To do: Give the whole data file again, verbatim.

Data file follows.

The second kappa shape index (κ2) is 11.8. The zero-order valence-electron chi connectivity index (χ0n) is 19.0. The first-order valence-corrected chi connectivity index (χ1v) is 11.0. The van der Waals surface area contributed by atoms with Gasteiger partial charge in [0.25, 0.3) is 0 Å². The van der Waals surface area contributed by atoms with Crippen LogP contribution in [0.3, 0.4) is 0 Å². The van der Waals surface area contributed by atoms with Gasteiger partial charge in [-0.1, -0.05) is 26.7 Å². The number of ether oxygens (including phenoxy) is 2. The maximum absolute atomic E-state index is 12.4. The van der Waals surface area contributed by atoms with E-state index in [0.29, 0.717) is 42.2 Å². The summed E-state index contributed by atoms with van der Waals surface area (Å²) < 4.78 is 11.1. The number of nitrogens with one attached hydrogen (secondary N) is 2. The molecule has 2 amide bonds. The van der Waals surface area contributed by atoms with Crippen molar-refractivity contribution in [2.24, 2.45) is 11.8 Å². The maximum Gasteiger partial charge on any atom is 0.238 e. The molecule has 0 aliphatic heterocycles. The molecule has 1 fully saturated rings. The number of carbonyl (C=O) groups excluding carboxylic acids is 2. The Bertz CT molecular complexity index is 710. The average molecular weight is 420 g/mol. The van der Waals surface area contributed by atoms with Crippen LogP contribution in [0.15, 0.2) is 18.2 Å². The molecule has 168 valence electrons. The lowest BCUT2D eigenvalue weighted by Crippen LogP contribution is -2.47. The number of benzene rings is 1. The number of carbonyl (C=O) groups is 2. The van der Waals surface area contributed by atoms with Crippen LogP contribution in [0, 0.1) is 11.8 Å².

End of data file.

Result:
The second kappa shape index (κ2) is 11.8. The zero-order valence-electron chi connectivity index (χ0n) is 19.0. The first-order valence-corrected chi connectivity index (χ1v) is 11.0. The van der Waals surface area contributed by atoms with Gasteiger partial charge in [0.25, 0.3) is 0 Å². The van der Waals surface area contributed by atoms with Crippen LogP contribution in [0.3, 0.4) is 0 Å². The van der Waals surface area contributed by atoms with Gasteiger partial charge in [-0.1, -0.05) is 26.7 Å². The number of ether oxygens (including phenoxy) is 2. The maximum absolute atomic E-state index is 12.4. The van der Waals surface area contributed by atoms with E-state index in [0.29, 0.717) is 42.2 Å². The summed E-state index contributed by atoms with van der Waals surface area (Å²) < 4.78 is 11.1. The number of nitrogens with one attached hydrogen (secondary N) is 2. The molecule has 2 amide bonds. The van der Waals surface area contributed by atoms with Crippen molar-refractivity contribution in [2.24, 2.45) is 11.8 Å². The maximum Gasteiger partial charge on any atom is 0.238 e. The molecule has 0 aliphatic heterocycles. The molecule has 1 fully saturated rings. The number of carbonyl (C=O) groups excluding carboxylic acids is 2. The Bertz CT molecular complexity index is 710. The average molecular weight is 420 g/mol. The van der Waals surface area contributed by atoms with Crippen LogP contribution in [0.15, 0.2) is 18.2 Å². The molecule has 168 valence electrons. The lowest BCUT2D eigenvalue weighted by Crippen LogP contribution is -2.47. The number of benzene rings is 1. The number of carbonyl (C=O) groups is 2. The van der Waals surface area contributed by atoms with Crippen LogP contribution in [0, 0.1) is 11.8 Å².